Is this because our planning and implementation systems accommodate only the elite? Or is it also that we have insufficiently invested in research which could help address our specific problems? For instance, given extant city patterns, how do we plan for a multiplicity of transport modes – from walking and cycling, rickshaws, carts, motorized vehicles to transit systems be they bus rapid transit systems, para-transit or shared taxis? And these for both goods and people. Can all these be simultaneously accommodated in the road space available? What about the fact that each of these different modes not only operate at different speeds but reflect very different mindsets about the city. All this raises complex questions about who and what should be permitted where and at what times. Similar issues come up in city planning as elite residents manipulate land use patterns, sites for residence, work and commerce such that less fortunate city dwellers are forced to crowd into decrepit settlements or move further away from city centres and rely on less privileged modes of transport, if not live and work on the roads.
None of the above is, however, inevitable. It is possible for our planners and decision-makers to learn from experience, and not only from more prosperous locations in the West, to re-imagine the city and introduce transport systems that are more friendly to commuters. Bogota in Columbia is by no account a rich city in a rich country. Yet, over the last couple of decades, under an imaginative and socially-concerned leadership it has been able to introduce bus-based mass transport, increase public space for use of pedestrians and cyclists, and thus offer a model of a more human-scale and friendly city. Other cities that have made innovative changes include Barcelona, Copenhagen, Berlin in Europe, Portland in the US, Kyoto in Japan, and Curitiba in Brazil.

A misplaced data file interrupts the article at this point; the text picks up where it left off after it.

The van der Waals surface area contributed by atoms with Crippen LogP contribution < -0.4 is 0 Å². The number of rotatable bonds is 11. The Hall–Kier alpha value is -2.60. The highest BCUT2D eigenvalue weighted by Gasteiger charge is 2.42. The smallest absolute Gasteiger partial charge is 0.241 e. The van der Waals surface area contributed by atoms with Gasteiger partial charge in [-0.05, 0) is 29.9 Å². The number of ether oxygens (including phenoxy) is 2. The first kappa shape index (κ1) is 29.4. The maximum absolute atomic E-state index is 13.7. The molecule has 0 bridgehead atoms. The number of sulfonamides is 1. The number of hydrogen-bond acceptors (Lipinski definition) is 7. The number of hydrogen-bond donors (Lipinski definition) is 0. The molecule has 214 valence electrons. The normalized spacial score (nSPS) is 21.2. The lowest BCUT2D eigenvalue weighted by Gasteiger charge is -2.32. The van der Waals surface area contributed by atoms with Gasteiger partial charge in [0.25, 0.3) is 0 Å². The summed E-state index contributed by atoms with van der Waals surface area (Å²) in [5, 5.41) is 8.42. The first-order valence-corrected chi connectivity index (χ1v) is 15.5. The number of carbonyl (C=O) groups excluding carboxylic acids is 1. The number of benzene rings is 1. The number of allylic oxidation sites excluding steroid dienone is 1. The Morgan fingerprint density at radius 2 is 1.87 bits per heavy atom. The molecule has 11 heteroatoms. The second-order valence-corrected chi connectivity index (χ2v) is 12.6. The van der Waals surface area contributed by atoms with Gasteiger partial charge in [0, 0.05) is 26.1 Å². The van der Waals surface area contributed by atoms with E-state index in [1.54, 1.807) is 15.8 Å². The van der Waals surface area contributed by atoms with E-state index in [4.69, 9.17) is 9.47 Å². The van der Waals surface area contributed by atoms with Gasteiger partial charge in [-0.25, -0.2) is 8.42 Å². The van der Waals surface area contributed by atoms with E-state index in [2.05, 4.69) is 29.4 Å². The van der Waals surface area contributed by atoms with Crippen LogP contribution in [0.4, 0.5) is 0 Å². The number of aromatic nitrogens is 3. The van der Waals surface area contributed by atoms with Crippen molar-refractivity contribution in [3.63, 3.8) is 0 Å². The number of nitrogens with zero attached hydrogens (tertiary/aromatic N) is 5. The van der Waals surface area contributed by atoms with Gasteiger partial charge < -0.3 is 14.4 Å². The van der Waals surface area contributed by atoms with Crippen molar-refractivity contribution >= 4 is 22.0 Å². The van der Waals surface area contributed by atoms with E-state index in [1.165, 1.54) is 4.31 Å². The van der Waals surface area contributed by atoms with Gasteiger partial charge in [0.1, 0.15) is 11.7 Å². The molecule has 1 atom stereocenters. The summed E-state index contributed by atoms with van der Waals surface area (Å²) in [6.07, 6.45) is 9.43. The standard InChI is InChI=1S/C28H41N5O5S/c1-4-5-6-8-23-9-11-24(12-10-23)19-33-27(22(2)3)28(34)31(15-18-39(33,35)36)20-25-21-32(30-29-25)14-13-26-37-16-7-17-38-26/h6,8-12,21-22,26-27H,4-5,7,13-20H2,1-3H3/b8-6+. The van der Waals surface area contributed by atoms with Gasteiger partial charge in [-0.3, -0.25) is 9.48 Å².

The crucial question is whether our decision-makers can learn to equally accommodate the needs and concerns of non-elite residents when planning for city development and learn from organic forms of city growth. It is indeed disturbing that despite constitutional provision for democratic local area governance through elected municipal councils and so on, urban planning continues to be dominated by interests representing big capital – realty investors, contractors, industrialists – with support from both the political and bureaucratic class and experts. Surprisingly, even our judiciary has fallen prey to visions of the city which squeeze out the poorer residents. Note, for instance, the spate of orders against street vendors, rickshaw pullers, informal sector industry, slum and pavement settlements, forcing the question: who are the cities for?
As important as the broad philosophical concerns are issues related to design – of vehicles, of roads and settlements. Many of our complaints about antisocial commuter behaviour can be traced to faults in design. High floor buses make it difficult to get on and off, increasing chances of accidents; wrong location of bus stops makes bus use difficult, free left turns at junctions make it impossible for pedestrians to cross safely, and so on. This issue of Seminar is an attempt to open out the discussion on the shape our cities are acquiring, and hopefully influence policy choice.